Collar is one of very few option strategies which involve all the three types of instruments: the underlying asset, a call option, and a put option. It combines the features of two other popular strategies with underlying: it has a short call like the covered call strategy and a long put like the protective put strategy.
To create a collar position:
- Buy (or already own) the underlying asset.
- Buy a put option (for downside protection).
- Sell a call option (to help pay for the put and possibly earn extra income).
Main Rules to Remember
The call and put options should have the same expiration date. Similar positions can be created where the options have different expirations, but then it is not the collar strategy as commonly understood, and the payoff profile described below does not apply (and the position may be exposed to extra risks).
The call option's strike price should be higher than the put strike.
The position sizes should match. There should be same number of contracts for the short call and long put, and the number of shares or units of the underlying should also match (taking the option contract multiplier into consideration, e.g. 100 shares for one option contract for US traded stock options).
Let's say we buy 100 shares of a stock for $47.72 per share. To create an option collar on this position we need to make the following trades:
- Buy one contract of the 45 strike put option for $1.87 per share.
- Sell one contract of the 50 strike call option with same expiration for $2.02 per share.
When we consider the initial purchase of the underlying stock being part of the collar position, total initial cost is obviously very high, as we need to pay for the shares.
Looking only at the option legs, their initial cash flow can be either a credit (lowering our cost of the stock position) or debit (adding to the cost). This depends on relative prices of the call and the put.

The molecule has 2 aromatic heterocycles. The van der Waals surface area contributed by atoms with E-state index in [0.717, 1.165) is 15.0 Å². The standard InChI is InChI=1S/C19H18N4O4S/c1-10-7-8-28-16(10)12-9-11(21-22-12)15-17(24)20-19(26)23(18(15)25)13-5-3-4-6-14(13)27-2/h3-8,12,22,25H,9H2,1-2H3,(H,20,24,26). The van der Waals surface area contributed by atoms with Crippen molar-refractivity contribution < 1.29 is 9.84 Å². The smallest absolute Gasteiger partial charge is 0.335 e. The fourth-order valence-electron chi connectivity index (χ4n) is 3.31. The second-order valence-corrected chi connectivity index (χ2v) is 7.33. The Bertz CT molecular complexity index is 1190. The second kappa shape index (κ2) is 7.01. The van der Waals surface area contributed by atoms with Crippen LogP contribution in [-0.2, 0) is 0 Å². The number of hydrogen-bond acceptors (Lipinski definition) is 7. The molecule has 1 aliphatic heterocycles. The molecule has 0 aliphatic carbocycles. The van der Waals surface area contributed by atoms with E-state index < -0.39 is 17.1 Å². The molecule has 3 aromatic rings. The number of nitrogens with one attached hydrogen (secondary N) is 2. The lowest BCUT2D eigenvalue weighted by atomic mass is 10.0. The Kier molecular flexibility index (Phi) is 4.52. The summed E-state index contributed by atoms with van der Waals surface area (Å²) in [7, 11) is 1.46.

Collar initial cost = initial stock price + put premium – call premium
In our particular example, we paid $4,772 for the 100 shares and $187 for one put option contract. We have received $202 for the short call contract. In this case, the call price was higher than the put price, so the options improved total initial cost, although only very little (by $15, or $0.15 per share). Total initial cost of this position was $4,757, or $47.57 per share.
Payoff at Expiration
Payoff diagram of the collar strategy looks similar to bullish vertical spreads (bull call spread and bull put spread). It has limited constant loss below the lower (put strike), increasing P/L between the strikes (dollar for dollar with underlying price), and constant profit above the higher (call) strike.
For detailed explanation and examples of what happens under different scenarios (maximum loss, maximum profit, in between) and how the individual legs contribute to total P/L in each case, see collar payoff.
Maximum profit applies at or above the higher (call) strike. It is calculated as:
Collar max profit = call strike – initial cost
In our example:
50 – 47.57 = $2.43 per share = $243 for one contract
Maximum loss applies at or below the lower (put) strike. Its formula is:
Collar max loss = initial cost – put strike
In our example:
47.57 – 45 = $2.57 per share = $257 for one contract
When collar is opened with underlying price about halfway between the two strikes, as in out example, the sizes of maximum profit and maximum loss are quite similar and risk-reward ratio is close to 1:1. It may be a bit better or worse, depending on the exact initial cost relative to the strikes.
There is one break-even point, located between the strikes. Its calculation is actually very simple: it equals initial cost.
Collar B/E = initial cost
Collar B/E = initial stock price paid + put premium paid – call premium received
The relative distance of call and put strikes from underlying price determined the position's initial cost, as well as risk profile.
Choosing a higher call option strike increases net initial cost, because the call is further out of the money and therefore call premium received is smaller. At the same time it extends the window where gains in underlying price translate to profit (because that is capped at the call strike).
Choosing a lower put strike reduces initial cost, because the put is further out of the money and therefore can be purchased cheaper. At the same time, with lower put strike, the downside protection kicks in later if the underlying goes down.
- Bull call spread – vertical spread with similar payoff (without the underlying position)
- Bull put spread – another vertical spread with similar payoff, this time with puts
- Covered call – similar to collar, but without the downside protection
- Protective put – underlying with a put option, without the short call